- Amazon: South America
- Angel Falls: Venezuela
- Bay of Fundy: Canada
- Black Forest: Germany
- Bu Tinah Island: United Arab Emirates
- Cliffs of Moher: Ireland
- Dead Sea: Israel, Jordan, Palestine
- El Yunque: Puerto Rico
- Galapagos: Ecuador
- Grand Canyon: USA
- Great Barrier Reef: Australia, PNG
- Halong Bay: Viet Nam
- Iguazu Falls: Argentina, Brazil
- Jeita Grotto: Lebanon
- Jeju Island: Korea (south)
- Kilimanjaro: Tanzania
- Komodo: Indonesia
- Islands of the Maldives: Maldives
- Masurian Lake District: Poland
- Matterhorn/Cervino: Italy, Switzerland
- Milford Sound: New Zealand
1. Amazon -Bolivia, Brazil, Colombia, Ecuador, French Guiana, Guyana, Peru, Suriname, Venezuela
The Amazon Rainforest, also known as Amazonia, the Amazon jungle or the Amazon Basin, encompasses seven million square kilometers (1.7 billion acres), though the forest itself occupies some 5.5 million square kilometers (1.4 billion acres), located within nine nations. The Amazon represents over half of the planet's remaining rainforests and comprises the largest and most species-rich tract of tropical rainforest in the world. The Amazon River is the largest river in the world by volume, with a total flow greater than the top ten rivers worldwide combined. It accounts for approximately one-fifth of the total world river flow and has the biggest drainage basin on the planet. Not a single bridge crosses the Amazon
Angel Falls is the highest waterfall in the world, at 1,002 m, and is located in the Canaima National Park in Bolivar State, along Venezuela’s border with Brazil. It is more than 19 times higher than Niagara Falls. The uninterrupted descent of water falls 807 m.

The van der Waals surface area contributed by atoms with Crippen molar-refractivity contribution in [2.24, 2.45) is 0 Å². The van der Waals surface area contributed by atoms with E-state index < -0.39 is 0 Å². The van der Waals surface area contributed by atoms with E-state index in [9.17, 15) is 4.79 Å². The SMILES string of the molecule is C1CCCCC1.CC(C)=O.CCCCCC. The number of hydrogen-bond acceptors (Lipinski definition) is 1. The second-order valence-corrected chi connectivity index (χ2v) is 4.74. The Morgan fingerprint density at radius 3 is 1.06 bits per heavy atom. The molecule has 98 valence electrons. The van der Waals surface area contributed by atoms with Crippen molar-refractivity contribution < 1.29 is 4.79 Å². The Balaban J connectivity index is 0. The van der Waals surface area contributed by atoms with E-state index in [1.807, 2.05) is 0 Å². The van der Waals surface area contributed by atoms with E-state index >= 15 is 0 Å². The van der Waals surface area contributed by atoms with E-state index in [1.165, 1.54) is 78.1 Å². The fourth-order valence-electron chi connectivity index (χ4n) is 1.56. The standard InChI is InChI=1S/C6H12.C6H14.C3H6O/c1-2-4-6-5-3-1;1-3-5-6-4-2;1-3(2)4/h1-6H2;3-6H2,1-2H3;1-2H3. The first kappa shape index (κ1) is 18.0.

3. Bay of Fundy
The Bay of Fundy is renowned for having the highest tides on the planet (16.2 metres or 53 feet). One hundred billion tonnes of sea water flow in and out of the Bay of Fundy twice daily – more water than the combined flow of all the world’s fresh water rivers. Fundy’s extreme tides create a dynamic and diverse marine ecosystem. The Bay is renowned for its coastal rock formations, extreme tidal effects (vertical, horizontal, rapids and bores) and sustainable coastal development. It is also a critical international feeding ground for migratory birds, a vibrant habitat for rare and endangered Right whales, and one of the world’s most significant plant and animal fossil discovery regions. The Bay of Fundy is located between the Canadian provinces of New Brunswick and Nova Scotia on North America’s east coast.
4. Black Forest Germany